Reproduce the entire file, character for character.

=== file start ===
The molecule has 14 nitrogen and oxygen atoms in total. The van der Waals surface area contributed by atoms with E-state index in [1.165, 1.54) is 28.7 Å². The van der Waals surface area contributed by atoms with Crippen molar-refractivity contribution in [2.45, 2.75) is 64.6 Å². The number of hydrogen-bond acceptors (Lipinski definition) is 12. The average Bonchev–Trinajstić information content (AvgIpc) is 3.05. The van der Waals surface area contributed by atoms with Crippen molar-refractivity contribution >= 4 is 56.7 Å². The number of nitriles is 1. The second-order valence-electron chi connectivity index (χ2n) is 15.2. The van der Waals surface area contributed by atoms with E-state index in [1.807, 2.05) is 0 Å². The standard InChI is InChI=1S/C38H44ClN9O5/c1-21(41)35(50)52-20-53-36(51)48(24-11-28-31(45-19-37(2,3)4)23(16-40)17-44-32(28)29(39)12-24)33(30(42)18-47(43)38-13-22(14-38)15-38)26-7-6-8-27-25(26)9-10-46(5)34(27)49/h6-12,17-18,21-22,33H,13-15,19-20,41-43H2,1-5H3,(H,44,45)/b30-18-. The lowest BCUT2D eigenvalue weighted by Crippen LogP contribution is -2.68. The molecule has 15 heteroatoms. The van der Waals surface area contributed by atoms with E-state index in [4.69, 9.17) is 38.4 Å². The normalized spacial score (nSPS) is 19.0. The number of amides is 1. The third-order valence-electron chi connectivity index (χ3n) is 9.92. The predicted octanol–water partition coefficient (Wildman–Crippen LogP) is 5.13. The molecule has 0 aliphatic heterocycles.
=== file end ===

The molecule has 14 nitrogen and oxygen atoms in total. The van der Waals surface area contributed by atoms with E-state index in [1.165, 1.54) is 28.7 Å². The van der Waals surface area contributed by atoms with Crippen molar-refractivity contribution in [2.45, 2.75) is 64.6 Å². The number of hydrogen-bond acceptors (Lipinski definition) is 12. The average Bonchev–Trinajstić information content (AvgIpc) is 3.05. The van der Waals surface area contributed by atoms with Crippen molar-refractivity contribution >= 4 is 56.7 Å². The number of nitriles is 1. The second-order valence-electron chi connectivity index (χ2n) is 15.2. The van der Waals surface area contributed by atoms with E-state index in [1.807, 2.05) is 0 Å². The standard InChI is InChI=1S/C38H44ClN9O5/c1-21(41)35(50)52-20-53-36(51)48(24-11-28-31(45-19-37(2,3)4)23(16-40)17-44-32(28)29(39)12-24)33(30(42)18-47(43)38-13-22(14-38)15-38)26-7-6-8-27-25(26)9-10-46(5)34(27)49/h6-12,17-18,21-22,33H,13-15,19-20,41-43H2,1-5H3,(H,44,45)/b30-18-. The lowest BCUT2D eigenvalue weighted by Crippen LogP contribution is -2.68. The molecule has 15 heteroatoms. The van der Waals surface area contributed by atoms with E-state index in [4.69, 9.17) is 38.4 Å². The normalized spacial score (nSPS) is 19.0. The number of amides is 1. The third-order valence-electron chi connectivity index (χ3n) is 9.92. The predicted octanol–water partition coefficient (Wildman–Crippen LogP) is 5.13. The molecule has 0 aliphatic heterocycles.